After Friday’s training was complete, the Country Roads Fire Conference commenced the next day, which included classes and lectures for firefighters to expand their knowledge on a variety of topics related to fire science and firefighting.

“Near the end of 2022, we all sat down and looked at how much money we were spending sending people out to other conferences because I travel and teach, my brother had the opportunity to travel and teach a little bit, and some of the other guys teach, so they’ve had some exposure,” Baxa said. “We realized we were missing the boat by not bringing these people here locally and allowing everybody to have that opportunity to build these relationships.”

The 2024 conference primarily focused on the psychological aspects of firefighting.

“We have two mental health speakers, and one is Blake Stinnett. Blake is a super nice guy who really provided me with a lot of direction in my career in the short amount of time we’ve known each other, and the other one is Chief Andy Starnes,” Baxa said. “He’s recently retired from the Charlotte Fire Department, and he also helped develop the behavioral health program for the Charlotte Fire Department, so he has a lot of first-hand experience with doing something like that.”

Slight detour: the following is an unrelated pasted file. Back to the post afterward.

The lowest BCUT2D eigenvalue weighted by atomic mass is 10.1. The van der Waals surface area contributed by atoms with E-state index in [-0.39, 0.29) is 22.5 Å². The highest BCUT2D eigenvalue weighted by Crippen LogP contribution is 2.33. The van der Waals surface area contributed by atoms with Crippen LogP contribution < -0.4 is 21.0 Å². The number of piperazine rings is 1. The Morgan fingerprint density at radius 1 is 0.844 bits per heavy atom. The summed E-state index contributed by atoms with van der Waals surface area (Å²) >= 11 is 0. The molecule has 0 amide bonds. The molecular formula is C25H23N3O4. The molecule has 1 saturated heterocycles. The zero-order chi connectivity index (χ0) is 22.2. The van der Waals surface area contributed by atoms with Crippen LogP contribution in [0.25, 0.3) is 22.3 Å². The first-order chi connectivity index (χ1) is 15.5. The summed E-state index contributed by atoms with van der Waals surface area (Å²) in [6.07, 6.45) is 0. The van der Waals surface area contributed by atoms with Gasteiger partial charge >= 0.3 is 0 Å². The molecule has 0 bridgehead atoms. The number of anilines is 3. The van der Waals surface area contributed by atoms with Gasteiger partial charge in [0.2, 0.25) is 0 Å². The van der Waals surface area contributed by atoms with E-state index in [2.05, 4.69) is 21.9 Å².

On the second day of the conference, presenter Sean Duffy discussed victim removal and presenter Robert Ramirez talked about firefighter survival.

“He teaches firefighters how to help each other and how they can help themselves, and then Sunday will be Jonah Smith, who also works for the Charlotte Fire Department, but he’s a member of the Firefighter Rescue Survey Group, so he is going to be giving us the lowdown on everything dealing with firefighter rescue surveys, a grassroots effort to learn about victims who are survivors of house fires,” Baxa said.

More information about the Country Roads Fire Conference may be found on its Facebook page, and updates from the Buckhannon Fire Department can be found on its Facebook page.